By Richard Thomas
When I was in Ireland this past November, I learned Beam Suntory, owners of both the Cooley and Kilbeggan distilleries, intended to consolidate some of the old Cooley brands under the better known Kilbeggan banner. Greenore, one of the earliest entrants in the reinvented single grain category, was one of these, and now it has happened. Kilbeggan 8 Year Old Single Grain, formerly Greenore, is now available as a travel retail whiskey.
Were this the rebranding of an American whiskey, testy whiskey bloggers would already be screaming foul over this, pointing out that Kilbeggan makes pot still whiskey and only pot still whiskey. True, but at the same time the original name Greenore no longer applies to the single grain whiskey, which was originally named for the port of Greenore where the corn used in making it was imported. Cooley no longer uses Greenore to import its corn, so the use of the name has lost its meaning.
By contrast, Cooley’s single grain is shipped to Kilbeggan for aging. Even if it isn’t made there, Kilbeggan has a better claim on the liquid than Greenore nowadays. Besides, it’s not as if Beam Suntory is trying to hide the rebranding. The bottle of the new Kilbeggan Single Grain is almost identical to that of the old Greenore to boot.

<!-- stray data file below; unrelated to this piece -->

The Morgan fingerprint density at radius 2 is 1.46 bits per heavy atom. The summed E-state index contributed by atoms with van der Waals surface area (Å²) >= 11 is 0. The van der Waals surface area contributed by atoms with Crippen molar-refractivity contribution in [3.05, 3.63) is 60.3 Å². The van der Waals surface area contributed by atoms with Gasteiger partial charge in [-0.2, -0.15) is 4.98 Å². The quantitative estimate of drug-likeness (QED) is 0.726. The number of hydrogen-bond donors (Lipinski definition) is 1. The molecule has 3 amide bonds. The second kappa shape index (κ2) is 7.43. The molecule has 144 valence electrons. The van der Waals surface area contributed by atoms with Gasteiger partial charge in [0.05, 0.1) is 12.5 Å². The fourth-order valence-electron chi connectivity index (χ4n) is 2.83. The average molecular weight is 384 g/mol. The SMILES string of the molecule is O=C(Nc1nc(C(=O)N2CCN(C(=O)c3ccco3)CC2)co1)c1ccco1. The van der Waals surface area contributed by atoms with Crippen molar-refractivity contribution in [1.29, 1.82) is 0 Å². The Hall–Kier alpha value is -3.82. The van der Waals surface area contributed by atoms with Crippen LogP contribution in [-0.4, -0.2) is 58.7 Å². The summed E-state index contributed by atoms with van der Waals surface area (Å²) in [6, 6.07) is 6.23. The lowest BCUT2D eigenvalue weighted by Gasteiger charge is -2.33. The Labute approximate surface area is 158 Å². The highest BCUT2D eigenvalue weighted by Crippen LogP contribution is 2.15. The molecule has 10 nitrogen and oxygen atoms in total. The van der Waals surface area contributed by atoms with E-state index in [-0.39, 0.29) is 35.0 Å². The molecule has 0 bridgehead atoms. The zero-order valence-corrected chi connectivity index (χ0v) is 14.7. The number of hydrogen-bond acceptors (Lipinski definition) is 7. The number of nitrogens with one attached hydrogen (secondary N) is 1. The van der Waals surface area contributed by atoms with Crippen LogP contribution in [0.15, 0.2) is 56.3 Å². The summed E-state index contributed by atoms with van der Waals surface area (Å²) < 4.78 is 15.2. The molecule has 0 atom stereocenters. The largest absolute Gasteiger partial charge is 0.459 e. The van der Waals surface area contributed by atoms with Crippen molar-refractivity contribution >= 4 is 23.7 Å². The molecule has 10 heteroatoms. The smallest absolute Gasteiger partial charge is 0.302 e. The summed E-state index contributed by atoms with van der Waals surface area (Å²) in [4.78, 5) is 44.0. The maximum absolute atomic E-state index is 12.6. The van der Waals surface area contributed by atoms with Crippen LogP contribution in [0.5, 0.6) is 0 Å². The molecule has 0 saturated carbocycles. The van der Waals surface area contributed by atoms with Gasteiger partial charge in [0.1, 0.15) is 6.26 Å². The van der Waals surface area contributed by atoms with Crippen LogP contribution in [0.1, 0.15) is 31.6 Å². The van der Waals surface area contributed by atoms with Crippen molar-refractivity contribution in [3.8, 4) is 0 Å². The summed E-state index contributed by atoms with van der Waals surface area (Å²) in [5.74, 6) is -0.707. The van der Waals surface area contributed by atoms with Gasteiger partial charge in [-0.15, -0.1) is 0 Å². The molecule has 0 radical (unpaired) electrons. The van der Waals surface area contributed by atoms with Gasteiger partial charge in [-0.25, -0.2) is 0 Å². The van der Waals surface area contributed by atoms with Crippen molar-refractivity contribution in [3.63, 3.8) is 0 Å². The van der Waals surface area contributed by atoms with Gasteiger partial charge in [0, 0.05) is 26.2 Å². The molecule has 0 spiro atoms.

The ex-Greenore is a grain whiskey, made from 100% corn and distilled in a column still, bottled at 40% abv. In the glass, the whiskey as a bright, canary yellow coloring.
This single grain has a crisp scent, akin to sitting in a moist, green meadow on an early spring day. It’s honey and cereal sweet, but also spicy in the oak vein, and in a way that is both light and sharp.
The flavor follows in that light, honey and cereal vein, keeping that cold, sharp, oak spicy note as well. By the end, that spicy note turns peppery. The finish is a light one, but gains in warmth as it goes on.
Pricing data for the relaunched Kilbeggan 8 Year Old Single Grain isn’t available yet, but the old Greenore went for about $45.